Dr. Tsai is a board-certified family medicine physician, clinical informaticist, and trained in osteopathy. He is a clinical assistant professor in the Stanford University School of Medicine Department of Medicine – Primary Care and Population Health. Prior to joining Stanford Health Care, he obtained a Master of Management in clinical informatics from Duke University.
Dr. Tsai seeks to improve clinician workflows and patient care by applying his knowledge of clinical informatics. His innovations allow providers to quickly access, share, and document information to advance patient care. He has also held many notable leadership, educational, and quality control positions throughout his career.
Dr. Tsai investigates ways to maximize the time clinicians spend with patients. He expedites and standardizes communication between health care providers and patients through the integration of mobile devices and remote patient monitoring programs. He streamlines the documentation process by updating electronic medical record tools and creating more efficient patient questionnaires to optimize the quality of care.
He has presented his research orally or in poster format at the American Medical Informatics Association, Family Medicine Education Consortium, and American Association of Neuromuscular and Electrodiagnostic Medicine. As a medical student, Dr. Tsai developed an open online osteopathic manipulation course, enrolling over 1,200 students. As a clinical fellow at Duke, he co-authored a textbook chapter on the future of health informatics
- Family Medicine
Clinical Assistant Professor, Medicine - Primary Care and Population Health
Fellowship: Duke University Hospital (2022) NC
Board Certification: American Board of Family Medicine, Family Medicine (2020)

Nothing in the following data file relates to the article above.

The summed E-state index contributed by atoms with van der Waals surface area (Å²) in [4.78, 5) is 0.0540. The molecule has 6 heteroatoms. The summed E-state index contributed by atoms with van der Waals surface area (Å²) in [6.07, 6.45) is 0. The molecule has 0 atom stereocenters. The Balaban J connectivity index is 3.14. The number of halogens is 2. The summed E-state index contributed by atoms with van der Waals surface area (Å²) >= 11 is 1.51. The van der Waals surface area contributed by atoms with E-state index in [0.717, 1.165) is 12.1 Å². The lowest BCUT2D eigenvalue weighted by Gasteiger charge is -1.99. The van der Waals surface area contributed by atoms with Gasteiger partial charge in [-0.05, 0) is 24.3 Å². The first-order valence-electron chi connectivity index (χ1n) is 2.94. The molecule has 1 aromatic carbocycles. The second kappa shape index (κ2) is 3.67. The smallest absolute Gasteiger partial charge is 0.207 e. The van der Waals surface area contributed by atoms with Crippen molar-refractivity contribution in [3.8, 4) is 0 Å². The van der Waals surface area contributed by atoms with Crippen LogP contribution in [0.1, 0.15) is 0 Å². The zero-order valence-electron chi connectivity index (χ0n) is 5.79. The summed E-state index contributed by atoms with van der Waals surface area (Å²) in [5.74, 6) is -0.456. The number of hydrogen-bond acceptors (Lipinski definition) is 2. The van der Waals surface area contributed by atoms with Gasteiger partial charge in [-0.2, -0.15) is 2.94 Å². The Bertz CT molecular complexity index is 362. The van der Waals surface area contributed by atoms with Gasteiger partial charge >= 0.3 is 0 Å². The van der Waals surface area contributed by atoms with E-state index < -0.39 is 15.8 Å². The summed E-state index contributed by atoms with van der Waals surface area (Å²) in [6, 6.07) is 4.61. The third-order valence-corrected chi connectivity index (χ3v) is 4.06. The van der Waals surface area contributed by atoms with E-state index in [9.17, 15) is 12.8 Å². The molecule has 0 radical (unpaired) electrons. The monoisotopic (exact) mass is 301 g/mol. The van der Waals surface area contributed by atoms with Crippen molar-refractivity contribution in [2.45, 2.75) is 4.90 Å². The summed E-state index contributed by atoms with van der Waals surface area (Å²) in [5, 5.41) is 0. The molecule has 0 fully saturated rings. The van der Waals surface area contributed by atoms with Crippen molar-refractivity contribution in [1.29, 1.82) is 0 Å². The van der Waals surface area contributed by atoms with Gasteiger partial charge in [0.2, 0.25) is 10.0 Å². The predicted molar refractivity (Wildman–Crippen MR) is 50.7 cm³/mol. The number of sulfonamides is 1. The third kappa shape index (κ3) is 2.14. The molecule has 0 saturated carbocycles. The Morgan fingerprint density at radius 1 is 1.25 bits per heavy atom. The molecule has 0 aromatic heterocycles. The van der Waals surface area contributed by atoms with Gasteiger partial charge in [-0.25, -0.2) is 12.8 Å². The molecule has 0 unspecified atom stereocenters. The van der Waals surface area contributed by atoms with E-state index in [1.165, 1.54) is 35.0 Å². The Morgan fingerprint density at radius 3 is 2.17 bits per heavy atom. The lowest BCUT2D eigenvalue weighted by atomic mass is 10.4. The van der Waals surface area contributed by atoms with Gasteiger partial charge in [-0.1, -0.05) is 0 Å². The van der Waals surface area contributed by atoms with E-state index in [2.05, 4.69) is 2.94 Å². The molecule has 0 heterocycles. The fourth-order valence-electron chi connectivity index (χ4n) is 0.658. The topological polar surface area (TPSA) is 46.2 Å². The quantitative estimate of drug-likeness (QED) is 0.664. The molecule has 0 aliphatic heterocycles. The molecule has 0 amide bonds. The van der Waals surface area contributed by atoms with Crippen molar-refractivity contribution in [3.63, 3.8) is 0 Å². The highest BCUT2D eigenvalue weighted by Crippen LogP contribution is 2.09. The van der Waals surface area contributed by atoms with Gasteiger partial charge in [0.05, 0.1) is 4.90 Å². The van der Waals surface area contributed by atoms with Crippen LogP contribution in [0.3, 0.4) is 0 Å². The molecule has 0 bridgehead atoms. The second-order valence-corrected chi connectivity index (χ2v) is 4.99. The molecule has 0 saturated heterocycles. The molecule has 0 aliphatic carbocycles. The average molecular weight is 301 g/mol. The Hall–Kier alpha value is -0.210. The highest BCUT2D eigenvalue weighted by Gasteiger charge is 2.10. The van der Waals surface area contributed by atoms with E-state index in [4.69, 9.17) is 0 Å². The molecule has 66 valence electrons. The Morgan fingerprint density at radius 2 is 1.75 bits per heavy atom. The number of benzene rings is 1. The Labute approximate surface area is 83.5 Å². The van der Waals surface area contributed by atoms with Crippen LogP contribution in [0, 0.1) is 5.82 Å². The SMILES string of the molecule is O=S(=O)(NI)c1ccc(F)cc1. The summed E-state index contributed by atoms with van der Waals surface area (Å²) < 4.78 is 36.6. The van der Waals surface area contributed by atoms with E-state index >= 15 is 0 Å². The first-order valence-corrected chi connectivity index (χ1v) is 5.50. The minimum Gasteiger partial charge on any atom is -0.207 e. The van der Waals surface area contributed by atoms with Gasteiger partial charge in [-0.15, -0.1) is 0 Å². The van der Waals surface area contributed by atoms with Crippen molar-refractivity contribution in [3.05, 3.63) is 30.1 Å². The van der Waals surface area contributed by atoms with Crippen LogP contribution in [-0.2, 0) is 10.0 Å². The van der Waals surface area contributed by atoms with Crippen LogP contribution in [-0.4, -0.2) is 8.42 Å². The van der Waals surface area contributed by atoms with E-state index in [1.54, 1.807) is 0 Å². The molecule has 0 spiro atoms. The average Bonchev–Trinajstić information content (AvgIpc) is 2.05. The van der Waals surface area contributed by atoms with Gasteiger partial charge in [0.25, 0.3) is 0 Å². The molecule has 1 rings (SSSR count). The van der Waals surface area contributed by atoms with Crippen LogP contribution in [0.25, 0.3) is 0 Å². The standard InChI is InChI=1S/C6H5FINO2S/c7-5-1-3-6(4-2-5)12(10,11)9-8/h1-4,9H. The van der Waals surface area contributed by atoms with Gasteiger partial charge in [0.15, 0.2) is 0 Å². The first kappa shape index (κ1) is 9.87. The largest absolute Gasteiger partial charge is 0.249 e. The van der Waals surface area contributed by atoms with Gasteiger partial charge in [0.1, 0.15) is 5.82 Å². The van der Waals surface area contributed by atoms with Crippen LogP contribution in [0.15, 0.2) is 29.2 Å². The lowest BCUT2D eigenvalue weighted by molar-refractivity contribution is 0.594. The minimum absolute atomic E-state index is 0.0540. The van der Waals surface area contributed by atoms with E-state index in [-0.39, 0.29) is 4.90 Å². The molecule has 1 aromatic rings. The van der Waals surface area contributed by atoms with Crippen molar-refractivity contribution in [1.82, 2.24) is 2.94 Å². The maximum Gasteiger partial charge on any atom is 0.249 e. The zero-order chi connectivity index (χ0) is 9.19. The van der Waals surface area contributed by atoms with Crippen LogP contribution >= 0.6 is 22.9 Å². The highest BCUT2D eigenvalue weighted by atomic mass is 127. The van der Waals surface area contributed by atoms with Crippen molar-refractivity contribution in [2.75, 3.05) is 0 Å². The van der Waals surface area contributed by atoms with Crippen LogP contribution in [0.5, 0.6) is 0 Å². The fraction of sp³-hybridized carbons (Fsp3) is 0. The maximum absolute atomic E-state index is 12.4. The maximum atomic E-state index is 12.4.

Residency: Overlook Medical Center - Atlantic Health System (2020) NJ
Medical Education: Rowan University School of Osteopathic Medicine Registrar (2017) NJ
Additional Clinical Info
Building Pandemic-Resilient Primary Care Systems: Lessons Learned From COVID-19.
Journal of medical Internet research
2024; 26: e47667
On January 30, 2023, the Biden Administration announced its intention to end the existing COVID-19 public health emergency declaration. The transition to a "postpandemic" landscape presents a unique opportunity to sustain and strengthen pandemic-era changes in care delivery. With this in mind, we present 3 critical lessons learned from a primary care perspective during the COVID-19 pandemic. First, clinical workflows must support both in-person and internet-based care delivery. Second, the integration of asynchronous care delivery is critical. Third, planning for the future means planning for everyone, including those with potentially limited access to health care due to barriers in technology and communication. While these lessons are neither unique to primary care settings nor all-encompassing, they establish a grounded foundation on which to construct higher-quality, more resilient, and more equitable health systems.
View details for DOI 10.2196/47667
View details for PubMedID 38393776